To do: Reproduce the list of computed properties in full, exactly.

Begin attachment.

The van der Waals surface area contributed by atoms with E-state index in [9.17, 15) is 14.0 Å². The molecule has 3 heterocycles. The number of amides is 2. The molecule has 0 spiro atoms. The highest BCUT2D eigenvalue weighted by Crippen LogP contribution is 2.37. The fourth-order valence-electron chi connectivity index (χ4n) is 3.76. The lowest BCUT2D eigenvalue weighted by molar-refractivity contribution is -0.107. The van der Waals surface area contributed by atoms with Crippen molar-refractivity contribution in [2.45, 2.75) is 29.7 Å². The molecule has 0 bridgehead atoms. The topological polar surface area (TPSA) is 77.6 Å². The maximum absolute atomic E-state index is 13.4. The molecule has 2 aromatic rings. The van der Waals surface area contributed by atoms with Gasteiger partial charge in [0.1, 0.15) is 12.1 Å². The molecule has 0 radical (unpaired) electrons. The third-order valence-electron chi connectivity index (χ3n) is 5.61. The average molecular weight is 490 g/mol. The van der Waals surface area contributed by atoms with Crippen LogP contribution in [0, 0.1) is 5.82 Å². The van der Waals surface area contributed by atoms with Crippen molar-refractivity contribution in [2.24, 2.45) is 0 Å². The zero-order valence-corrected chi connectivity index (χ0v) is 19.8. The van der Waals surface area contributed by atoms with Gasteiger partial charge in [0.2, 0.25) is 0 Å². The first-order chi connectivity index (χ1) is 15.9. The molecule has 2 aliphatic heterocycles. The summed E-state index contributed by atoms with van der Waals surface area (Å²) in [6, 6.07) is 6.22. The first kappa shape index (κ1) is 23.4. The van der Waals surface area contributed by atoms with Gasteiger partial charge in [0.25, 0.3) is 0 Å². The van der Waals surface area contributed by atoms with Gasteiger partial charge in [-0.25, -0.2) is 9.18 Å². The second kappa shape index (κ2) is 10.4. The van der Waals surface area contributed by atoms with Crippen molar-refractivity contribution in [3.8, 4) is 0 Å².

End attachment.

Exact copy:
The van der Waals surface area contributed by atoms with E-state index in [9.17, 15) is 14.0 Å². The molecule has 3 heterocycles. The number of amides is 2. The molecule has 0 spiro atoms. The highest BCUT2D eigenvalue weighted by Crippen LogP contribution is 2.37. The fourth-order valence-electron chi connectivity index (χ4n) is 3.76. The lowest BCUT2D eigenvalue weighted by molar-refractivity contribution is -0.107. The van der Waals surface area contributed by atoms with Crippen molar-refractivity contribution in [2.45, 2.75) is 29.7 Å². The molecule has 0 bridgehead atoms. The topological polar surface area (TPSA) is 77.6 Å². The maximum absolute atomic E-state index is 13.4. The molecule has 2 aromatic rings. The van der Waals surface area contributed by atoms with Gasteiger partial charge in [0.1, 0.15) is 12.1 Å². The molecule has 0 radical (unpaired) electrons. The third-order valence-electron chi connectivity index (χ3n) is 5.61. The average molecular weight is 490 g/mol. The van der Waals surface area contributed by atoms with Crippen LogP contribution in [0, 0.1) is 5.82 Å². The van der Waals surface area contributed by atoms with Crippen molar-refractivity contribution in [2.24, 2.45) is 0 Å². The zero-order valence-corrected chi connectivity index (χ0v) is 19.8. The van der Waals surface area contributed by atoms with Gasteiger partial charge in [0.2, 0.25) is 0 Å². The first-order chi connectivity index (χ1) is 15.9. The molecule has 2 aliphatic heterocycles. The summed E-state index contributed by atoms with van der Waals surface area (Å²) in [6, 6.07) is 6.22. The first kappa shape index (κ1) is 23.4. The van der Waals surface area contributed by atoms with Gasteiger partial charge in [0.25, 0.3) is 0 Å². The van der Waals surface area contributed by atoms with Gasteiger partial charge in [-0.25, -0.2) is 9.18 Å². The second kappa shape index (κ2) is 10.4. The van der Waals surface area contributed by atoms with Crippen molar-refractivity contribution in [3.8, 4) is 0 Å².